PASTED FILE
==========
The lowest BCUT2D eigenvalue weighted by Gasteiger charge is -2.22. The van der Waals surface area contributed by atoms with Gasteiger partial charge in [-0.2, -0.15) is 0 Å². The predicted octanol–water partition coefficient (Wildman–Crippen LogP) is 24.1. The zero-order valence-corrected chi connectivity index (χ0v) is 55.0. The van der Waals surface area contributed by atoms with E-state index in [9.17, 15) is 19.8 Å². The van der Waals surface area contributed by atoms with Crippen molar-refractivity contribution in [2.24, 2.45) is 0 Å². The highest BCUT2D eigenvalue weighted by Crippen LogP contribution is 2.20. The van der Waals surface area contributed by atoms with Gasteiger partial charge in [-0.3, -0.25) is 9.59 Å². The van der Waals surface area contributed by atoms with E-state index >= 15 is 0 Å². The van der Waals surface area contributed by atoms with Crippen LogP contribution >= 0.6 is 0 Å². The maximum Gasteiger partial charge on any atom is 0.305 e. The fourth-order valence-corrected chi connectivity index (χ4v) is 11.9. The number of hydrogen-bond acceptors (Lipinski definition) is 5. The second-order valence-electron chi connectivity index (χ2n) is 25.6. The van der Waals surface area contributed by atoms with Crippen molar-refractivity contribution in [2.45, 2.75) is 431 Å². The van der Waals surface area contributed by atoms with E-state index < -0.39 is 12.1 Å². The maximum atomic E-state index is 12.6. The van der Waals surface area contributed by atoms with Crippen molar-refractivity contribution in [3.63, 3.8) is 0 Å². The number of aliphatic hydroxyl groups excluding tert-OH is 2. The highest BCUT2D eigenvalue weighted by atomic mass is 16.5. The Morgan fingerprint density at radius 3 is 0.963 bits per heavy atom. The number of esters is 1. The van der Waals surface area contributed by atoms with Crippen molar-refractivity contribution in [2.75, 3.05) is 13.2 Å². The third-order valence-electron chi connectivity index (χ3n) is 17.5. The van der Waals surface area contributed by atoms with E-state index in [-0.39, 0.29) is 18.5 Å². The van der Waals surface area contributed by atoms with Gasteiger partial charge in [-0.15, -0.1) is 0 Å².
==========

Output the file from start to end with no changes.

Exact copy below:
The lowest BCUT2D eigenvalue weighted by Gasteiger charge is -2.22. The van der Waals surface area contributed by atoms with Gasteiger partial charge in [-0.2, -0.15) is 0 Å². The predicted octanol–water partition coefficient (Wildman–Crippen LogP) is 24.1. The zero-order valence-corrected chi connectivity index (χ0v) is 55.0. The van der Waals surface area contributed by atoms with E-state index in [9.17, 15) is 19.8 Å². The van der Waals surface area contributed by atoms with Crippen molar-refractivity contribution in [2.24, 2.45) is 0 Å². The highest BCUT2D eigenvalue weighted by Crippen LogP contribution is 2.20. The van der Waals surface area contributed by atoms with Gasteiger partial charge in [-0.3, -0.25) is 9.59 Å². The van der Waals surface area contributed by atoms with E-state index >= 15 is 0 Å². The van der Waals surface area contributed by atoms with Crippen LogP contribution >= 0.6 is 0 Å². The maximum Gasteiger partial charge on any atom is 0.305 e. The fourth-order valence-corrected chi connectivity index (χ4v) is 11.9. The number of hydrogen-bond acceptors (Lipinski definition) is 5. The second-order valence-electron chi connectivity index (χ2n) is 25.6. The van der Waals surface area contributed by atoms with Crippen molar-refractivity contribution in [2.45, 2.75) is 431 Å². The van der Waals surface area contributed by atoms with E-state index < -0.39 is 12.1 Å². The maximum atomic E-state index is 12.6. The van der Waals surface area contributed by atoms with Crippen molar-refractivity contribution in [3.63, 3.8) is 0 Å². The number of aliphatic hydroxyl groups excluding tert-OH is 2. The highest BCUT2D eigenvalue weighted by atomic mass is 16.5. The Morgan fingerprint density at radius 3 is 0.963 bits per heavy atom. The number of esters is 1. The van der Waals surface area contributed by atoms with Crippen molar-refractivity contribution in [2.75, 3.05) is 13.2 Å². The third-order valence-electron chi connectivity index (χ3n) is 17.5. The van der Waals surface area contributed by atoms with E-state index in [-0.39, 0.29) is 18.5 Å². The van der Waals surface area contributed by atoms with Gasteiger partial charge in [-0.15, -0.1) is 0 Å².